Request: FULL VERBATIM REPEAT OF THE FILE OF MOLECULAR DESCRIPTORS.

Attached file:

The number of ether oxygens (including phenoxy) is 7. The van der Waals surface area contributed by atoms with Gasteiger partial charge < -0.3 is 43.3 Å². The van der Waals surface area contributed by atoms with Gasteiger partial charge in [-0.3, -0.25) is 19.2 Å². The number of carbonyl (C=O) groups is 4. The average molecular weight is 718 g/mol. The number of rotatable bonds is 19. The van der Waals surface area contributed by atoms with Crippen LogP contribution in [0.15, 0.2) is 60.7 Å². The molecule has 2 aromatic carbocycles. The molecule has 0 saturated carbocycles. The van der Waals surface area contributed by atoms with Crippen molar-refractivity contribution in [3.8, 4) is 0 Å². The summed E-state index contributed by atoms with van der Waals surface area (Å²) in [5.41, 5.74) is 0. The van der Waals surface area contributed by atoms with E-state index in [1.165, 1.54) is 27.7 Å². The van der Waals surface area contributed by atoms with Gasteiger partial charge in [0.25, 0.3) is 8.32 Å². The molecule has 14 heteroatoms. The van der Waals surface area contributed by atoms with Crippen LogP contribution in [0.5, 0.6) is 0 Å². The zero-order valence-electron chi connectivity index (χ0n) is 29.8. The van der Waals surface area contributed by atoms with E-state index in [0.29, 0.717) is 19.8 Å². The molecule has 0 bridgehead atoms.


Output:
The number of ether oxygens (including phenoxy) is 7. The van der Waals surface area contributed by atoms with Gasteiger partial charge < -0.3 is 43.3 Å². The van der Waals surface area contributed by atoms with Gasteiger partial charge in [-0.3, -0.25) is 19.2 Å². The number of carbonyl (C=O) groups is 4. The average molecular weight is 718 g/mol. The number of rotatable bonds is 19. The van der Waals surface area contributed by atoms with Crippen LogP contribution in [0.15, 0.2) is 60.7 Å². The molecule has 2 aromatic carbocycles. The molecule has 0 saturated carbocycles. The van der Waals surface area contributed by atoms with Crippen molar-refractivity contribution in [3.8, 4) is 0 Å². The summed E-state index contributed by atoms with van der Waals surface area (Å²) in [5.41, 5.74) is 0. The van der Waals surface area contributed by atoms with E-state index in [1.165, 1.54) is 27.7 Å². The van der Waals surface area contributed by atoms with Gasteiger partial charge in [0.25, 0.3) is 8.32 Å². The molecule has 14 heteroatoms. The van der Waals surface area contributed by atoms with Crippen LogP contribution in [0.5, 0.6) is 0 Å². The zero-order valence-electron chi connectivity index (χ0n) is 29.8. The van der Waals surface area contributed by atoms with E-state index in [0.29, 0.717) is 19.8 Å². The molecule has 0 bridgehead atoms.